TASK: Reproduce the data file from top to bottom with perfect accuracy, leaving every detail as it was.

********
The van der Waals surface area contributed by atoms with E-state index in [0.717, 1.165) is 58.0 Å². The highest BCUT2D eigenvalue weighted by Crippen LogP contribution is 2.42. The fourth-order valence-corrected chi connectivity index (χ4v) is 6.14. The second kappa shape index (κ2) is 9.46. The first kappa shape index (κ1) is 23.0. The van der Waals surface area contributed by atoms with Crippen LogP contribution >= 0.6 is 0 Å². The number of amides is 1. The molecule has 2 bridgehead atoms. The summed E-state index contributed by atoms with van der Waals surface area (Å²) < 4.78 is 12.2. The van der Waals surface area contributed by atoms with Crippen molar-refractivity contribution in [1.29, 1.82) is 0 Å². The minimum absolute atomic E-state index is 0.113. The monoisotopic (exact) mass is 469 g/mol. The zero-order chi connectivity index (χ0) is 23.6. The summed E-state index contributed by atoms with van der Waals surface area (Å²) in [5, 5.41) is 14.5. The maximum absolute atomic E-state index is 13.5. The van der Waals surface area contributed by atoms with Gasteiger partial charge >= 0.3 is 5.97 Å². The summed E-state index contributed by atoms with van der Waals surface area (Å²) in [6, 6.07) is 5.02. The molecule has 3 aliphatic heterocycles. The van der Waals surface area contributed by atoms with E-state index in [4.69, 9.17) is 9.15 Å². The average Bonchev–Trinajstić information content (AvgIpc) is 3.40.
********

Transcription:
The van der Waals surface area contributed by atoms with E-state index in [0.717, 1.165) is 58.0 Å². The highest BCUT2D eigenvalue weighted by Crippen LogP contribution is 2.42. The fourth-order valence-corrected chi connectivity index (χ4v) is 6.14. The second kappa shape index (κ2) is 9.46. The first kappa shape index (κ1) is 23.0. The van der Waals surface area contributed by atoms with Crippen LogP contribution >= 0.6 is 0 Å². The number of amides is 1. The molecule has 2 bridgehead atoms. The summed E-state index contributed by atoms with van der Waals surface area (Å²) < 4.78 is 12.2. The van der Waals surface area contributed by atoms with Crippen molar-refractivity contribution in [1.29, 1.82) is 0 Å². The minimum absolute atomic E-state index is 0.113. The monoisotopic (exact) mass is 469 g/mol. The zero-order chi connectivity index (χ0) is 23.6. The summed E-state index contributed by atoms with van der Waals surface area (Å²) in [5, 5.41) is 14.5. The maximum absolute atomic E-state index is 13.5. The van der Waals surface area contributed by atoms with Gasteiger partial charge >= 0.3 is 5.97 Å². The summed E-state index contributed by atoms with van der Waals surface area (Å²) in [6, 6.07) is 5.02. The molecule has 3 aliphatic heterocycles. The van der Waals surface area contributed by atoms with E-state index in [4.69, 9.17) is 9.15 Å². The average Bonchev–Trinajstić information content (AvgIpc) is 3.40.